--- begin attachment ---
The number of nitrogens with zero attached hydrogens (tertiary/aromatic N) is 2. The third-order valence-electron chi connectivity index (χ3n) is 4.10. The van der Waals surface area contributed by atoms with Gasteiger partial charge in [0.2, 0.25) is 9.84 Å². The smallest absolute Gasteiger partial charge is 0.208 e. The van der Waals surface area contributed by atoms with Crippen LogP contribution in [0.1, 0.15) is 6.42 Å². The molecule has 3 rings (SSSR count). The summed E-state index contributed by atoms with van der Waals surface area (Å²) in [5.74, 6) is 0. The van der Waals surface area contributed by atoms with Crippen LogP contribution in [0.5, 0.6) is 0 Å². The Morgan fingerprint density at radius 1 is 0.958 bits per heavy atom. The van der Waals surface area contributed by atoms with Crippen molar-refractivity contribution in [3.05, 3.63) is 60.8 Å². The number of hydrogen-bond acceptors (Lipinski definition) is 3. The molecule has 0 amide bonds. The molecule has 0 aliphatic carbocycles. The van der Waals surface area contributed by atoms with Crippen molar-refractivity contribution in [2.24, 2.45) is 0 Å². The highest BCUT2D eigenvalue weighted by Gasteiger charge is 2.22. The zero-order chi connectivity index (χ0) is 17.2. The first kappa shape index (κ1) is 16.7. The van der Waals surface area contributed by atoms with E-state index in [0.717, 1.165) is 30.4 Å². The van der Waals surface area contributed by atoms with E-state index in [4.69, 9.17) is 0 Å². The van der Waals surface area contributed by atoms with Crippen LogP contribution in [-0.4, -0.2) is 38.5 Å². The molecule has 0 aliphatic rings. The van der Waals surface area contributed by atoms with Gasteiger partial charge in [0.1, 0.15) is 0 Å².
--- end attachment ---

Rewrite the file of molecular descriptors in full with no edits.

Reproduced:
The number of nitrogens with zero attached hydrogens (tertiary/aromatic N) is 2. The third-order valence-electron chi connectivity index (χ3n) is 4.10. The van der Waals surface area contributed by atoms with Gasteiger partial charge in [0.2, 0.25) is 9.84 Å². The smallest absolute Gasteiger partial charge is 0.208 e. The van der Waals surface area contributed by atoms with Crippen LogP contribution in [0.1, 0.15) is 6.42 Å². The molecule has 3 rings (SSSR count). The summed E-state index contributed by atoms with van der Waals surface area (Å²) in [5.74, 6) is 0. The van der Waals surface area contributed by atoms with Crippen LogP contribution in [0.5, 0.6) is 0 Å². The Morgan fingerprint density at radius 1 is 0.958 bits per heavy atom. The van der Waals surface area contributed by atoms with Crippen molar-refractivity contribution in [3.05, 3.63) is 60.8 Å². The number of hydrogen-bond acceptors (Lipinski definition) is 3. The molecule has 0 amide bonds. The molecule has 0 aliphatic carbocycles. The van der Waals surface area contributed by atoms with Crippen molar-refractivity contribution in [2.24, 2.45) is 0 Å². The highest BCUT2D eigenvalue weighted by Gasteiger charge is 2.22. The zero-order chi connectivity index (χ0) is 17.2. The first kappa shape index (κ1) is 16.7. The van der Waals surface area contributed by atoms with E-state index in [0.717, 1.165) is 30.4 Å². The van der Waals surface area contributed by atoms with E-state index in [4.69, 9.17) is 0 Å². The van der Waals surface area contributed by atoms with Crippen LogP contribution in [-0.4, -0.2) is 38.5 Å². The molecule has 0 aliphatic rings. The van der Waals surface area contributed by atoms with Gasteiger partial charge in [0.1, 0.15) is 0 Å².